Fibrin fibers, which are ∼100 nm in diameter, are the major structural component of a blood clot. The mechanical properties of single fibrin fibers determine the behavior of a blood clot and, thus, have a critical influence on heart attacks, strokes, and embolisms. Cross-linking is thought to fortify blood clots; though, the role of αα cross-links in fibrin fiber assembly and their effect on the mechanical properties of single fibrin fibers are poorly understood. To address this knowledge gap, we used a combined fluorescence and atomic force microscope technique to determine the stiffness (modulus), extensibility, and elasticity of individual ...


The Mechanical Stress–Strain Properties Of Single Electrospun Collagen Type I Nanofibers, Christine C. Helms, Corentin Coulais, Martin Guthold Aug 2010

The Mechanical Stress–Strain Properties Of Single Electrospun Collagen Type I Nanofibers, Christine C. Helms, Corentin Coulais, Martin Guthold

Physics Faculty Publications

Knowledge of the mechanical properties of electrospun fibers is important for their successful application in tissue engineering, material composites, filtration and drug delivery. In particular, electrospun collagen has great potential for biomedical applications due to its biocompatibility and promotion of cell growth and adhesion. Using a combined atomic force microscopy (AFM)/optical microscopy technique, the single fiber mechanical properties of dry, electrospun collagen type I were determined. The fibers were electrospun from a 80 mg ml−1 collagen solution in 1,1,1,3,3,3-hexafluro-2-propanol and collected on a striated surface suitable for lateral force manipulation by AFM. The ...


The Mechanical Properties Of Single Fibrin Fibers, W. Liu, Christine C. Helms, E. A. Sparks, Martin Guthold May 2010

The Mechanical Properties Of Single Fibrin Fibers, W. Liu, Christine C. Helms, E. A. Sparks, Martin Guthold

Physics Faculty Publications

Background:

Blood clots perform the mechanical task of stemming the flow of blood.

Objectives:

To advance understanding and realistic modeling of blood clot behavior we determined the mechanical properties of the major structural component of blood clots, fibrin fibers.

Methods:

We used a combined atomic force microscopy (AFM)/fluorescence microscopy technique to determine key mechanical properties of single crosslinked and uncrosslinked fibrin fibers.

Results and conclusions:

Overall, full crosslinking renders fibers less extensible, stiffer, and less elastic than their uncrosslinked counterparts. All fibers showed stress relaxation behavior (time-dependent weakening) with a fast and a slow relaxation time, 2 and 52 ...


Strength And Failure Of Fibrin Fiber Branch Points, Christine C. Helms, E. A. Sparks, C. Der Laughian, Martin Guthold May 2010

Strength And Failure Of Fibrin Fiber Branch Points, Christine C. Helms, E. A. Sparks, C. Der Laughian, Martin Guthold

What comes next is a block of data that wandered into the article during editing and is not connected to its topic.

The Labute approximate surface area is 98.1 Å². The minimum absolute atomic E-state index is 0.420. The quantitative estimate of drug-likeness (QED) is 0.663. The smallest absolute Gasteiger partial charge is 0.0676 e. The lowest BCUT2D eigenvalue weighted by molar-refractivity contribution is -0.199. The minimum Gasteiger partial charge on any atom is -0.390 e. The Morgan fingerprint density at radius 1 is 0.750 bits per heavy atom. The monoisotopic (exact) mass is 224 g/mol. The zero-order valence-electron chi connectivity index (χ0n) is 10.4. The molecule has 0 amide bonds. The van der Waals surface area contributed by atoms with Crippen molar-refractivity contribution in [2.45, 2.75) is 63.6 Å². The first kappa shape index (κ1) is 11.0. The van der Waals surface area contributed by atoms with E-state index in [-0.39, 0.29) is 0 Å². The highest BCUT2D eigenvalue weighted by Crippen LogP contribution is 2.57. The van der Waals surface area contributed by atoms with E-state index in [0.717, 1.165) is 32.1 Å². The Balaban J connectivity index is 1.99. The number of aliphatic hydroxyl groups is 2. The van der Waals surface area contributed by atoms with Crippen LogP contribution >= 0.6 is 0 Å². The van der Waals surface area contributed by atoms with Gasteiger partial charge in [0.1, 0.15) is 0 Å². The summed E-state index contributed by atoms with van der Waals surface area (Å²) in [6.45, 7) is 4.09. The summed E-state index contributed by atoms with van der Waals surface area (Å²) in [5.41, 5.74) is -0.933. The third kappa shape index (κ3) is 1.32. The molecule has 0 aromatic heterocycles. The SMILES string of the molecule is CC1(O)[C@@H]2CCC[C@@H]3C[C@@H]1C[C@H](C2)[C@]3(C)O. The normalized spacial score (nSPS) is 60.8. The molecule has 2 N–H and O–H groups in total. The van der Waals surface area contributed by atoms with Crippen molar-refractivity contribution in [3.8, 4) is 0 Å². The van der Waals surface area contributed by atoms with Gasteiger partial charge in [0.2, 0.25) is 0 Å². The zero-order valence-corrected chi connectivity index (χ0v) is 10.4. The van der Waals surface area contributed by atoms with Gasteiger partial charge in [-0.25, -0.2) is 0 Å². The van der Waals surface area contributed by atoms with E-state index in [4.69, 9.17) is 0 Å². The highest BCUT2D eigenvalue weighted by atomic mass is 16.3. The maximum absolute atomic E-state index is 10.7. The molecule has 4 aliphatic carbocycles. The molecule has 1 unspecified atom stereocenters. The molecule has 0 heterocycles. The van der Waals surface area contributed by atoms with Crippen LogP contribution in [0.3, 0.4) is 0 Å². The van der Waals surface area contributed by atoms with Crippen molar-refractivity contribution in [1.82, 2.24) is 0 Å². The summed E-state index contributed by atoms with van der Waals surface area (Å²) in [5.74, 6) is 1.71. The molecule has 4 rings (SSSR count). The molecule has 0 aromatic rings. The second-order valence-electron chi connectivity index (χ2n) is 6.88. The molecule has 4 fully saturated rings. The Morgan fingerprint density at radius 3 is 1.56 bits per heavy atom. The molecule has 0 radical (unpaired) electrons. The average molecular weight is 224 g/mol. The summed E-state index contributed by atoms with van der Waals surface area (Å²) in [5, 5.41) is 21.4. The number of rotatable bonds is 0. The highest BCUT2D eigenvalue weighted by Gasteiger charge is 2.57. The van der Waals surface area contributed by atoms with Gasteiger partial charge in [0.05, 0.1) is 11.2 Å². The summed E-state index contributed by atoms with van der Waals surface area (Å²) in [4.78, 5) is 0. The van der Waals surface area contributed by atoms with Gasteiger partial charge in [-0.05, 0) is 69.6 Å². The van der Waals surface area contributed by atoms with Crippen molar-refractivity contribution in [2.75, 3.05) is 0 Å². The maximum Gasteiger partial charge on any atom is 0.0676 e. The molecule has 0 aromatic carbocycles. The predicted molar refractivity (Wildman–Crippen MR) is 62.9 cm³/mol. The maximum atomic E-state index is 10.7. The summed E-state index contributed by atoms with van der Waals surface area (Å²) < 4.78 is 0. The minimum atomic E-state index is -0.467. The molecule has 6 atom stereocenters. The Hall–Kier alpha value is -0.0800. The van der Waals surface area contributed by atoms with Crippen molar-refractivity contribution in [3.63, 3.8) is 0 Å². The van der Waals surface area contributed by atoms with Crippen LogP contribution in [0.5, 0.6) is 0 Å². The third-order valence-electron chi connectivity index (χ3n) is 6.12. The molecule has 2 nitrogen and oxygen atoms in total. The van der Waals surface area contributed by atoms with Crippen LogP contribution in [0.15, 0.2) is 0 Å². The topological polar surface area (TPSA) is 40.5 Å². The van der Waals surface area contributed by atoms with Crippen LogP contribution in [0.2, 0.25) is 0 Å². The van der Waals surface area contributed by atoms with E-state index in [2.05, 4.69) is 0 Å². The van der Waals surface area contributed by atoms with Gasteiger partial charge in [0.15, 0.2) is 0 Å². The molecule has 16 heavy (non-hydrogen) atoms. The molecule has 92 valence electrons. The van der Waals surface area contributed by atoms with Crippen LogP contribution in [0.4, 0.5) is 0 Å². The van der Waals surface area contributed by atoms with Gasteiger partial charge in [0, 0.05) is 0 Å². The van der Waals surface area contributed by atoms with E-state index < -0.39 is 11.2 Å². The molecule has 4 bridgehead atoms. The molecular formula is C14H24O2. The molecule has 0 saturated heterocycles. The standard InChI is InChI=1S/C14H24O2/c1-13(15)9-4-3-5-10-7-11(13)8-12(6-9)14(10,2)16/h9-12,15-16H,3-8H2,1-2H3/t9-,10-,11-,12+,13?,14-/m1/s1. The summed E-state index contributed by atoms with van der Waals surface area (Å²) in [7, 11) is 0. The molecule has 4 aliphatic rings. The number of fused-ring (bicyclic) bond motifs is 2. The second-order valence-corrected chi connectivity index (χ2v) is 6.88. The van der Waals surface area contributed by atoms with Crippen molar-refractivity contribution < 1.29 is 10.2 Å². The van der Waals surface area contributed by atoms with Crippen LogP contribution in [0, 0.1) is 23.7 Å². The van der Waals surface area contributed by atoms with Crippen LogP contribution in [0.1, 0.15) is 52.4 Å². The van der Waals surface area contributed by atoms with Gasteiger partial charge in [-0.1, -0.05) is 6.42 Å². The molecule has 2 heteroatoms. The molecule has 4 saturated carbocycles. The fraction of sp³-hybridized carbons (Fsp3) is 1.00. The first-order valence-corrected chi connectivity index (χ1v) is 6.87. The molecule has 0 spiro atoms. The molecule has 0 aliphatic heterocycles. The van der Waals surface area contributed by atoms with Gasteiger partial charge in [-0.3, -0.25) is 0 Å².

Physics Faculty Publications

Blood clots form rapidly in the event of vascular injury, to prevent blood loss. They may also form in undesired places, causing heart attacks, strokes, and other diseases. Blood clots can rupture, and fragments of the clotmay lodge in distal blood vessels, causing, for example, ischemic strokes or embolisms. Thus, there has been great interest in understanding the mechanical behavior and failure mechanisms of blood clots and their constituents. To develop a mechanically realistic model of a blood clot, knowledge of the mechanical properties of its constituents is required. The major structural component providing mechanical strength to the clot is ...


Measurement Of Γ-Emission Branching Ratios For 154,156,158Gd Compound Nuclei: Tests Of Surrogate Nuclear Reaction Approximations For (N,Γ) Cross Sections, N. D. Scielzo Mar 2010

Measurement Of Γ-Emission Branching Ratios For 154,156,158Gd Compound Nuclei: Tests Of Surrogate Nuclear Reaction Approximations For (N,Γ) Cross Sections, N. D. Scielzo

Physics Faculty Publications

The surrogate nuclear reaction method can be used to determine neutron-induced reaction cross sections from measured decay properties of a compound nucleus created using a different reaction and calculated formation cross sections. The reliability of (n,γ) cross sections determined using the Weisskopf-Ewing and ratio approximations are explored for the 155, 157Gd(n,γ) reactions. Enriched gadolinium targets were bombarded with 22-MeV protons and γ rays were detected in coincidence with scattered protons using the Silicon Telescope Array for Reaction Studies/Livermore-Berkeley Array for Collaborative Experiments (STARS/LiBerACE) silicon and germanium detector arrays. The γ-emission probabilities for the 154 ...


The Mechanical Properties Of Individual, Electrospun Fibrinogen Fibers, Christine C. Helms, Corentin Coulais, Manoj Namboothiry, David L. Carroll, Roy R. Hantgan, Martin Guthold Feb 2009

The Mechanical Properties Of Individual, Electrospun Fibrinogen Fibers, Christine C. Helms, Corentin Coulais, Manoj Namboothiry, David L. Carroll, Roy R. Hantgan, Martin Guthold

Physics Faculty Publications

We used a combined atomic force microscope (AFM)/fluorescence microscope technique to study the mechanical properties of individual, electrospun fibrinogen fibers in aqueous buffer. Fibers (average diameter 208 nm) were suspended over 12 μm-wide grooves in a striated, transparent substrate. The AFM, situated above the sample, was used to laterally stretch the fibers and to measure the applied force. The fluorescence microscope, situated below the sample, was used to visualize the stretching process. The fibers could be stretched to 2.3 times their original length before breaking; the breaking stress was 22·106 Pa. We collected incremental stress-strain curves ...